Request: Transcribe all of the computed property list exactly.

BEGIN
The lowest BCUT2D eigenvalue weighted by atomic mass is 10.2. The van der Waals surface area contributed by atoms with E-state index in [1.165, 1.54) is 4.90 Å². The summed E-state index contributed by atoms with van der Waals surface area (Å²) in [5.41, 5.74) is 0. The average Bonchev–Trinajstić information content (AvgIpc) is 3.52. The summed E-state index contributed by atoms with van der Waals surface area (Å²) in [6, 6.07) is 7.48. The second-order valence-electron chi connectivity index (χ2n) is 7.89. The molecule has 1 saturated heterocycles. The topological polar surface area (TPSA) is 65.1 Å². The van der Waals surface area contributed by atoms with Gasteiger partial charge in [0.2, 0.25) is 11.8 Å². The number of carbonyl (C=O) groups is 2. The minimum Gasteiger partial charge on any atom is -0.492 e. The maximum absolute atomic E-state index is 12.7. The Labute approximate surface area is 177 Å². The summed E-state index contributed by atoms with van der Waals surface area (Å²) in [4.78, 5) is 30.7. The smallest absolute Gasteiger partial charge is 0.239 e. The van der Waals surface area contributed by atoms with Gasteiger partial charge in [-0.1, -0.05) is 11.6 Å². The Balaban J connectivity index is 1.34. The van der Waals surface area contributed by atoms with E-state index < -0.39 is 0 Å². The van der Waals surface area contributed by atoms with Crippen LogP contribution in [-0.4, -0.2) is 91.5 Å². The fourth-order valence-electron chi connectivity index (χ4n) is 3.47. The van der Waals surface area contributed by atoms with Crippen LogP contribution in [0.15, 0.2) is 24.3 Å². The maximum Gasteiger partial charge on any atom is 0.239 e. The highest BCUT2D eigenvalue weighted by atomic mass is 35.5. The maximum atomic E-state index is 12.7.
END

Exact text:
The lowest BCUT2D eigenvalue weighted by atomic mass is 10.2. The van der Waals surface area contributed by atoms with E-state index in [1.165, 1.54) is 4.90 Å². The summed E-state index contributed by atoms with van der Waals surface area (Å²) in [5.41, 5.74) is 0. The average Bonchev–Trinajstić information content (AvgIpc) is 3.52. The summed E-state index contributed by atoms with van der Waals surface area (Å²) in [6, 6.07) is 7.48. The second-order valence-electron chi connectivity index (χ2n) is 7.89. The molecule has 1 saturated heterocycles. The topological polar surface area (TPSA) is 65.1 Å². The van der Waals surface area contributed by atoms with Gasteiger partial charge in [0.2, 0.25) is 11.8 Å². The number of carbonyl (C=O) groups is 2. The minimum Gasteiger partial charge on any atom is -0.492 e. The maximum absolute atomic E-state index is 12.7. The Labute approximate surface area is 177 Å². The summed E-state index contributed by atoms with van der Waals surface area (Å²) in [4.78, 5) is 30.7. The smallest absolute Gasteiger partial charge is 0.239 e. The van der Waals surface area contributed by atoms with Gasteiger partial charge in [-0.1, -0.05) is 11.6 Å². The Balaban J connectivity index is 1.34. The van der Waals surface area contributed by atoms with E-state index < -0.39 is 0 Å². The van der Waals surface area contributed by atoms with Crippen LogP contribution in [-0.4, -0.2) is 91.5 Å². The fourth-order valence-electron chi connectivity index (χ4n) is 3.47. The van der Waals surface area contributed by atoms with Crippen LogP contribution in [0.15, 0.2) is 24.3 Å². The maximum Gasteiger partial charge on any atom is 0.239 e. The highest BCUT2D eigenvalue weighted by atomic mass is 35.5. The maximum atomic E-state index is 12.7.